NOXEN TWP. – As the $220 million Mehoopany Wind Farm project proceeds in southern Wyoming County, fears and concerns among some residents persist.
Flatbed trucks have been hauling massive rotors and towers to a staging area in Monroe Township since November. Roads are being built along the sides of the Endless Mountains in neighboring Noxen Township to accommodate nearly 90 wind turbines that British Petroleum will erect there and in three nearby towns later this year.
The wind farm project – the largest in the state in terms of energy capacity, according to the American Wind Energy Association – means additional revenue for the cash-strapped municipalities, as well as the landowners who are leasing their mountainside properties to BP.
Thirty-five turbines are planned for Noxen Township, another 33 for Forkston Township, 18 for Eaton Township and two for Mehoopany Township.
Townships already have received $2,500 per turbine in permitting fees, and will receive additional annual payments of $1,000 per megawatt of energy capacity installed. As the host municipality, Noxen Township will see another $50,000 when the first turbine goes up.
And then there’s the jobs.
Amanda Abbott, director of government and public affairs for BP Wind Energy and Utility-Scale Solar, said about 250 people will be employed during wind farm construction and about five to 10 full-time positions will be created to monitor and maintain the farm when it becomes commercially operational.
Erection of the turbines is expected to begin in the spring, and they should all be connected to the energy grid at the Mehoopany substation near the Procter and Gamble plant in Washington Township by year’s end, she said.
When in full operation, the project will generate about 144 megawatts of electricity – enough to power 40,000 homes.
According to BP and wind energy advocates, wind farms provide safe, clean energy and can provide large volumes of electricity, sometimes at a lower cost than conventional sources.
But in Noxen Township, as in many other places across the country where wind farms have been proposed, the project has met resistance.
Flooding, tourism issues
Some residents doubt that tourists will still want to visit the majestic mountains when they’re pocked with giant, white, rotor-bearing towers protruding high above the tree line. They worry that the loss of mountainside forest will worsen flooding problems in the towns below.
“My main concerns are (storm water) runoff and the destruction of our mountains,” said Cathie Pauley, president of the Noxen Historical and Community Association and a recently elected township supervisor.
Pauley said the town was “decimated” by flooding in 2006 and storm water runoff remains a problem, often causing Bowman’s Creek to spill over its banks.
New mountain roads and cement turbine pads will only worsen the problem, she said.
“I fear for the people in this town. I don’t like being dependent on foreign oil, but there’s a right place and a wrong place for everything. I just think they’re opening a can of worms for us that we’re not going to be able to survive,” Pauley said.
And Pauley doubts the additional revenue from BP will compensate for a loss of tourism or the aesthetic value of living there.
Her father, Edgar Engelman, founded the former Endless Mountains Tourism Promotion because he realized the region was “industry unfriendly” and promoting the beauty of the mountains was the best shot at boosting the area economy.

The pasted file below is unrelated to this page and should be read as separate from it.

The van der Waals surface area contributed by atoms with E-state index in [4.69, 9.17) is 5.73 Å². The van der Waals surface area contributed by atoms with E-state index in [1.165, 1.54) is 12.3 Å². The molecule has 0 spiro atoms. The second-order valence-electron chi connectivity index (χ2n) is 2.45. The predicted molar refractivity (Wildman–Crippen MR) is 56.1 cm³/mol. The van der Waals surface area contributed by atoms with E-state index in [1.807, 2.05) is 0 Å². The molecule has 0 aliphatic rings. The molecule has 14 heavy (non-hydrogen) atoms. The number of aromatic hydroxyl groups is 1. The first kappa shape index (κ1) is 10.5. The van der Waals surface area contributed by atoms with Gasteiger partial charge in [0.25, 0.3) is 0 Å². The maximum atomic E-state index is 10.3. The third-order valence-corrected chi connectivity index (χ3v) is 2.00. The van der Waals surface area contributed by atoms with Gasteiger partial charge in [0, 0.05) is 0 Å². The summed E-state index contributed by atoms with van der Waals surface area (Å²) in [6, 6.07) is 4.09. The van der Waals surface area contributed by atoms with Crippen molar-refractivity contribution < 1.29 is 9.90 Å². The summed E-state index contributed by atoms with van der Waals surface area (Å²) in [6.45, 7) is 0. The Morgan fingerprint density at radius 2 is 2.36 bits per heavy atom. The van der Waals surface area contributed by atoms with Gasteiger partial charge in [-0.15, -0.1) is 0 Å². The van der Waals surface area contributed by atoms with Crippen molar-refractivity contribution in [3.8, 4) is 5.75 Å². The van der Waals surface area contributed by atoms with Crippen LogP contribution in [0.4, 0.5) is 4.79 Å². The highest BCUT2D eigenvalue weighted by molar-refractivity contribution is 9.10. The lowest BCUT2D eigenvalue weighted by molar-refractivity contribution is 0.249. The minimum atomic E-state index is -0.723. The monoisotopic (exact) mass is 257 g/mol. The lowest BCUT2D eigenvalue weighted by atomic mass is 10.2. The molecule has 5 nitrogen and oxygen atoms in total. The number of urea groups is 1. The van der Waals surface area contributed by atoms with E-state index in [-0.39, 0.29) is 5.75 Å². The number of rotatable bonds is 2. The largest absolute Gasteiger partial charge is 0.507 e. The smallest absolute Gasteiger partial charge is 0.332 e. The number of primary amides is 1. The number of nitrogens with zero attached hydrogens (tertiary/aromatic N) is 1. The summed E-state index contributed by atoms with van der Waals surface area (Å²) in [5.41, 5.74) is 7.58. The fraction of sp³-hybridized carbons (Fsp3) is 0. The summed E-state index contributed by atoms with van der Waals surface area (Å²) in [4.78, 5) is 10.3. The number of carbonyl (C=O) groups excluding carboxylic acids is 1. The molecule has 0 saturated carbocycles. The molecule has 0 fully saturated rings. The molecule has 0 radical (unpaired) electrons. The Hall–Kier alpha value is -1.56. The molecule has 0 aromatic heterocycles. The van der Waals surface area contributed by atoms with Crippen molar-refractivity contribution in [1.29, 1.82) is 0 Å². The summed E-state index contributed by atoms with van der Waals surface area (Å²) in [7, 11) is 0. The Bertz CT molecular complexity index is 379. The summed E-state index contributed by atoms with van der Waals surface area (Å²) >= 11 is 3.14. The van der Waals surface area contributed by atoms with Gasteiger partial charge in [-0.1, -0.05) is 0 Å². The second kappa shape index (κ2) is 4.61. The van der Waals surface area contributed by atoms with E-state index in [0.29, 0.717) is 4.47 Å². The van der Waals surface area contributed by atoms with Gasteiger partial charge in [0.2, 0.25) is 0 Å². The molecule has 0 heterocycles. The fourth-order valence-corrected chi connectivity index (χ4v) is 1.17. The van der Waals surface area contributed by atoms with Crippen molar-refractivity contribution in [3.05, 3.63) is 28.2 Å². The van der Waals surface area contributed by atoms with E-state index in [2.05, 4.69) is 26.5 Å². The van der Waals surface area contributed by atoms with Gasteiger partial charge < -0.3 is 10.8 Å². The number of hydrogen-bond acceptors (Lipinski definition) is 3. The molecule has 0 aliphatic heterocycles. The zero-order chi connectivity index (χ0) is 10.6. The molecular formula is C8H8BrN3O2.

Pauley noted that the turbine will be more than 300 feet high. “Nobody’s going to want to come here to see windmills,” she said.
Altering the landscape
Nancy Lane, 67, said her daughter once worked in the wind energy industry in a non-profit, humanitarian capacity and commented about 15 years ago that the mountain would be a perfect place for wind turbines.
Still, Lane is wary. “You just don’t know how it will affect us as a small town,” she said.
Sandy Simons, president of the Noxen Ladies Auxiliary, also said she’s bothered by the changing landscape and the potential for increased flooding.
“I don’t like the idea of what they’re doing to the town, trees being cut and nothing put in their place. I feel sorry for the people in town with all the flooding, and with these new roads, it’s going to get worse,” said Simons, 57.
Abbott said BP’s plans include best management practices to control erosion and sedimentation, and those plans have been approved by the Wyoming County Conservation District and the state Department of Environmental Protection. Some examples of the controls to be installed are compost filter socks, water bars and rock check dams to provide protection both during and after construction and will prevent additional run-off, she said.
Local wildlife artist Chuck Kovalick, 69, said he and his wife turned down BP’s offer to lease their mountainside hunting property, on which they have a cabin. “We didn’t want to have to look at them, but our neighbors (leased their land),” he said.
He is also concerned about hunting in the area as well as the bird population, noting that there are a lot of low-flying geese and ravens in the area, as well as “a bald eagle or two. … I guess it’s wait and see. But once they’re up, it’ll be too late.”
BP said it works with the state Game Commission to minimize any harm to wildlife through engineering design changes, technology and other elements.
And Abbott said BP has been in communication with members of the South Mountain Land Association, which uses mountainside land owned by Deep Park Lumber for hunting, about the status of the project and to answer any questions.
Kovalick has used the mountains as a backdrop in many a wildlife painting, and he’s not thrilled that the landscape will be changing. “No more just mountaintops. Now it’ll be windmills. But it’s progress, and we can’t do anything about it,” he said.
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